Will you be treated as a UK resident for taxes? The Statutory Residence Test explained.

Image of a passport page with varius stamps of destinations Living overseas


MoneyPlus Features Team

2nd October 2015 at 3:15pm

In our recent blog on holding assets in the UK, we touched on the question that if you live abroad but still come back to the UK regularly – could you be considered to have UK residency?

It’s quite a tricky subject and we thought it might be worth singling out and expanding on.

Test and learn

The short answer is yes. The definition of residency within the UK was changed back in 2013 and it’s now about a combination of the number of days you spend in the UK in a tax year and your number of ties with the UK.

This is called the ‘Statutory Residence Test’ and it’s a complex area. It consists of three separate tests:

Test 1

You’ll be classed as automatically overseas if you were:

  • Previously a UK resident (any of the last 3 tax years) and spend a maximum of 15 days in the UK, or
  • Previously non-resident (all of last 3 tax years) and spend a maximum of 45 days in the UK; or
  • Work full-time overseas and spend no more than 90 days in the UK, of which a maximum of these will be 30 UK working days based on a 3 hour working day.

For those leaving the UK, the maximum days in the UK to be considered conclusively non-resident is 15 days. This should allow you to return to the UK for a two week period – perhaps as a holiday or to visit friends and family – without regaining UK residency.

Test 2

You are automatically have UK residency if you:

  • Spend 183 days or more in the UK in the tax year; or
  • Have a UK home for more than 90 days (this can straddle two tax years), and stay there at least 30 days in the tax year, and while you have a UK home they don’t stay at an overseas home for more than 30 days; or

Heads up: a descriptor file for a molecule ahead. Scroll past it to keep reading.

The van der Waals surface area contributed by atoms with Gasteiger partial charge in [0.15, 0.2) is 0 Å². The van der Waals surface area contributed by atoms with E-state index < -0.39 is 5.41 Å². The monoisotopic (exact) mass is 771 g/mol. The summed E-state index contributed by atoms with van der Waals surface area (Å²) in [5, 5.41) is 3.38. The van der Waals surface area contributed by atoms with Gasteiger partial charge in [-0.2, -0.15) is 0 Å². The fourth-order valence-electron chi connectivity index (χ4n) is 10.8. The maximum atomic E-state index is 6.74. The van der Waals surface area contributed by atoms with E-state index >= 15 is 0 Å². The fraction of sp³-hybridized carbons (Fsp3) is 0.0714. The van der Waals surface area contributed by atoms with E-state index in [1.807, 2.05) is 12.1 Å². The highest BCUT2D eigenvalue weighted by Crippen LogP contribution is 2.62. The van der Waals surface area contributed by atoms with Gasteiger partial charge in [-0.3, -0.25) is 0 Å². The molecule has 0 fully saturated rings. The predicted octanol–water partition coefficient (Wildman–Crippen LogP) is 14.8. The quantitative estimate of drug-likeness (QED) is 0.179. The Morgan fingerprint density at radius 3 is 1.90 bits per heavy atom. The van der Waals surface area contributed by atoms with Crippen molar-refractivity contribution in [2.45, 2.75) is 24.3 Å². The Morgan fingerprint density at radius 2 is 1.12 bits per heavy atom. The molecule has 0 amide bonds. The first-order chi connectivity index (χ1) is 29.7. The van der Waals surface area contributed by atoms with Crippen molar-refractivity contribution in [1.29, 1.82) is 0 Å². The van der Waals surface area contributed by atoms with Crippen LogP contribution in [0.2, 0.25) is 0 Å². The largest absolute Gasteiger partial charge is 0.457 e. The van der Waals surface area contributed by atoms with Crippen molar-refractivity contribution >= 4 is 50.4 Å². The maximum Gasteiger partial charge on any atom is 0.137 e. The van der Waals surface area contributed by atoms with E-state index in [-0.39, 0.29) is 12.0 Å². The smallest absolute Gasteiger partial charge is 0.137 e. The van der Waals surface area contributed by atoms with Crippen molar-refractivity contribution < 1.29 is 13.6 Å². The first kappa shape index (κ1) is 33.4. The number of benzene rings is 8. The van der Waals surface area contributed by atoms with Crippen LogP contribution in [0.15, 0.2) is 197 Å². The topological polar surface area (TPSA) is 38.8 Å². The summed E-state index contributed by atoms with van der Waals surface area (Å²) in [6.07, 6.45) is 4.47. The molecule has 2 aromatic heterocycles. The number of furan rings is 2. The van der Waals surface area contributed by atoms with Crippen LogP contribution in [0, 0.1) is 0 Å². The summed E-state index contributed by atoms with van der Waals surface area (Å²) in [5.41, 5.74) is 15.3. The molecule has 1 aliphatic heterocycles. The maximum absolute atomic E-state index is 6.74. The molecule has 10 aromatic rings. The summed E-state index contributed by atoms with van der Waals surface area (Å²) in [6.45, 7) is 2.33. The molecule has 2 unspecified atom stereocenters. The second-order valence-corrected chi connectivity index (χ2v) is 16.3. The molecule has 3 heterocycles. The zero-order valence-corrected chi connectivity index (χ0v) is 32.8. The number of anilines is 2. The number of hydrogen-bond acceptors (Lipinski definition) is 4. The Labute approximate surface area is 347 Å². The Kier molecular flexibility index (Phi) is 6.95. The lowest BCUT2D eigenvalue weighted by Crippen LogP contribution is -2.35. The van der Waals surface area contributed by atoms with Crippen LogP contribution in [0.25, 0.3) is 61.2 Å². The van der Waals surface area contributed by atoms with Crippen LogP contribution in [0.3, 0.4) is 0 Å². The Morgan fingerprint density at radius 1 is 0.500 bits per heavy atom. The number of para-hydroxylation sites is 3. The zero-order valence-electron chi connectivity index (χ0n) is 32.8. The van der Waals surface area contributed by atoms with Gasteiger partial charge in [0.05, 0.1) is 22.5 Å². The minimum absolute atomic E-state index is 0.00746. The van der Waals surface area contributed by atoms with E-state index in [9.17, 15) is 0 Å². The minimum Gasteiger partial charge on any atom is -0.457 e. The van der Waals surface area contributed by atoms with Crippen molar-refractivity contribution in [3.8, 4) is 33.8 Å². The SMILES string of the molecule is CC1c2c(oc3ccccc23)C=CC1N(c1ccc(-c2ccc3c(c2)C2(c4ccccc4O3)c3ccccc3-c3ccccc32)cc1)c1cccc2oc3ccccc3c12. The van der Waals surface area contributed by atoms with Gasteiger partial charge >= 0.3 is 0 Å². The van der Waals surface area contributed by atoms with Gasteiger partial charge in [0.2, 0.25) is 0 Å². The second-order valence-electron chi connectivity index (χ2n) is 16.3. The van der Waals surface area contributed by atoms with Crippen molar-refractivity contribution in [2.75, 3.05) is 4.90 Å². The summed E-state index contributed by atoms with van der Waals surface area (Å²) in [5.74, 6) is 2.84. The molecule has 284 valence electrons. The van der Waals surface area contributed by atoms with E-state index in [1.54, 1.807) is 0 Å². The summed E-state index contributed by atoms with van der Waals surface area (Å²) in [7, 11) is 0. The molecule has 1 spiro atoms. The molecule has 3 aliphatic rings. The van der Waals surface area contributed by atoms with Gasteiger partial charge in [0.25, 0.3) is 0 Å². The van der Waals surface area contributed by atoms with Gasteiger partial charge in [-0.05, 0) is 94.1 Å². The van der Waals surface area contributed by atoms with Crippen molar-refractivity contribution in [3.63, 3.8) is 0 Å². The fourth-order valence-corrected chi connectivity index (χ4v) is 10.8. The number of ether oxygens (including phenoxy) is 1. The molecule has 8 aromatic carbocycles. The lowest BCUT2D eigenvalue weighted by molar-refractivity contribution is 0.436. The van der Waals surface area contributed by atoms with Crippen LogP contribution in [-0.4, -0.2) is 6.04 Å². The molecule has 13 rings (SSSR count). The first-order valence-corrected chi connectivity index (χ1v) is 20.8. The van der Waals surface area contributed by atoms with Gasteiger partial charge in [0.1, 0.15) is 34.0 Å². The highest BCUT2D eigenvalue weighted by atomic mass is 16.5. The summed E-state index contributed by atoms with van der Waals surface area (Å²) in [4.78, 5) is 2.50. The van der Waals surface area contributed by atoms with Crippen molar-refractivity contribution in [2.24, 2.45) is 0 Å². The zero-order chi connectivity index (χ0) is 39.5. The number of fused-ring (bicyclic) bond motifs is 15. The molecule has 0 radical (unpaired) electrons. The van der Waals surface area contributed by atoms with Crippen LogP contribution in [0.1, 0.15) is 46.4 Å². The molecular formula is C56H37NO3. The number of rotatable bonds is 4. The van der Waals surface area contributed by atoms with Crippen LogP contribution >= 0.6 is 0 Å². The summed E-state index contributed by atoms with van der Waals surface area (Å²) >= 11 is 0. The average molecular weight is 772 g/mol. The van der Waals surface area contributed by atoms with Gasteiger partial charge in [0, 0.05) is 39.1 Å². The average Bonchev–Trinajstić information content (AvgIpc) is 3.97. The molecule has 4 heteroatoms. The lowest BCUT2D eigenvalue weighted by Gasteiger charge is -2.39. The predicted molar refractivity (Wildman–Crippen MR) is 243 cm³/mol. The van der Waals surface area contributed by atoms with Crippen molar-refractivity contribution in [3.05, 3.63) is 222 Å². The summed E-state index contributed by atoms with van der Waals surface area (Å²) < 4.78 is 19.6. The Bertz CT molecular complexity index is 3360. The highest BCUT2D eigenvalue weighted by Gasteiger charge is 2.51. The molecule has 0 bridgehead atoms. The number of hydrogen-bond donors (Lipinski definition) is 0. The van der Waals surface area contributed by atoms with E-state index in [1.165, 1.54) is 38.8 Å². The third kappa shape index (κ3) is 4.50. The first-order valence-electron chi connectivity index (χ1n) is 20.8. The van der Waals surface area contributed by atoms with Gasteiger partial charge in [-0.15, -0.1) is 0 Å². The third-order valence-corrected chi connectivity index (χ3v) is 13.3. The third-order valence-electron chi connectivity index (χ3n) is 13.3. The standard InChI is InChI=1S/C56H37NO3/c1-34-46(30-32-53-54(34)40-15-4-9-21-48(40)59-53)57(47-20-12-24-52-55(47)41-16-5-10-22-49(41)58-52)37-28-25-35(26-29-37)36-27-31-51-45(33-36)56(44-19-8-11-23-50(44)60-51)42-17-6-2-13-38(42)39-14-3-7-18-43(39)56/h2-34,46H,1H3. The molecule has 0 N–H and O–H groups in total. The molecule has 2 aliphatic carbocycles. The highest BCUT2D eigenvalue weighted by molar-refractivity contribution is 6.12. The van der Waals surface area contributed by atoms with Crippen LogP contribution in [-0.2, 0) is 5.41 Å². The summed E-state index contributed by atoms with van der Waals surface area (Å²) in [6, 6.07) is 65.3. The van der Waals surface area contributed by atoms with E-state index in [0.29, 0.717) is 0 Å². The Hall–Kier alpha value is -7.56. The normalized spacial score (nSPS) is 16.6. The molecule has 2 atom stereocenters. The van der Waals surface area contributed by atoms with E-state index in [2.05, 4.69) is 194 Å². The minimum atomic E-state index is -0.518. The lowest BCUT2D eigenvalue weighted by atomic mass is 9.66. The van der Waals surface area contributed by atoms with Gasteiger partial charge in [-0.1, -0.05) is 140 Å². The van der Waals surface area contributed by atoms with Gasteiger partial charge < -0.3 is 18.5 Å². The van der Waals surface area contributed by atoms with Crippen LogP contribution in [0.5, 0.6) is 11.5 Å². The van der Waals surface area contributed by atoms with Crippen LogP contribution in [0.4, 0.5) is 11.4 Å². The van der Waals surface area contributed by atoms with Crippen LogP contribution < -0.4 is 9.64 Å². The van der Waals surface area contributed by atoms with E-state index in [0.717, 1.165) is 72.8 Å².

• Work full-time (at least 35 hours per week) in the UK (this can straddle two tax years) and more than 75% of working days are in the UK.

Test 3

The third test is ‘sufficient ties’ and looks at your links you might have to the UK.

You’ll be resident in the UK for a tax year if you don’t meet any of the automatic overseas tests but you meet the sufficient ties requirements. This is a tie-breaker test that only applies if neither of the previous tests proves conclusive. It includes a mix of day counting rules with ties that have been retained in the UK.

The UK ties are:

  • Family – if you have a spouse or civil partner or common law equivalent or minor children who are resident in the UK;
  • Accommodation – you have retained accessible accommodation in the UK and use it during the tax year;
  • Work in the UK – you work more than 40 days in the UK;
  • 90 day tie – you have spent 90 days or more in the UK in either of the previous two tax years.

And for those of you who have been UK resident in any of the three previous tax years there’s an additional test.

  • Country tie – you spend more days in the UK in the tax year than in any other country.

Check your connections

The number of days spent in the UK dictates the number of UK ties needed to be UK resident. HMRC looks at the number of connections you still have with the UK and then how many days you actually spend in the UK and for what purpose e.g. work, just visiting family, holiday etc.

The more connections you have the less number of days you need to be in the UK before HMRC will consider you UK resident:

Previously UK resident
(any of last 3 tax years)
Previously non-resident
(all of last 3 tax years)
Always non-resident <16 days <46 days
4 ties Up to 45 days Up to 90 days
3 ties Up to 90 days Up to 120 days
2 ties Up to 120 days Up to 182 days
1 tie Up to 182 days Up to 182 days
Always resident 183 days + 183 days +

So what does this mean?

Boiled down into its simplest terms – you need to be aware of your connections to the UK and how often you come over. If you’re unsure then you can get some government guidance on tax on foreign income here.

Join the conversation

Join the conversation and follow us on twitter @StandardLifeUK and Facebook and let us know any questions you may have after reading about UK residency.

This information is based on our understanding of taxation legislation and regulations in October 2015. The legislation and regulations can change. Your personal circumstances also have an impact on tax treatment.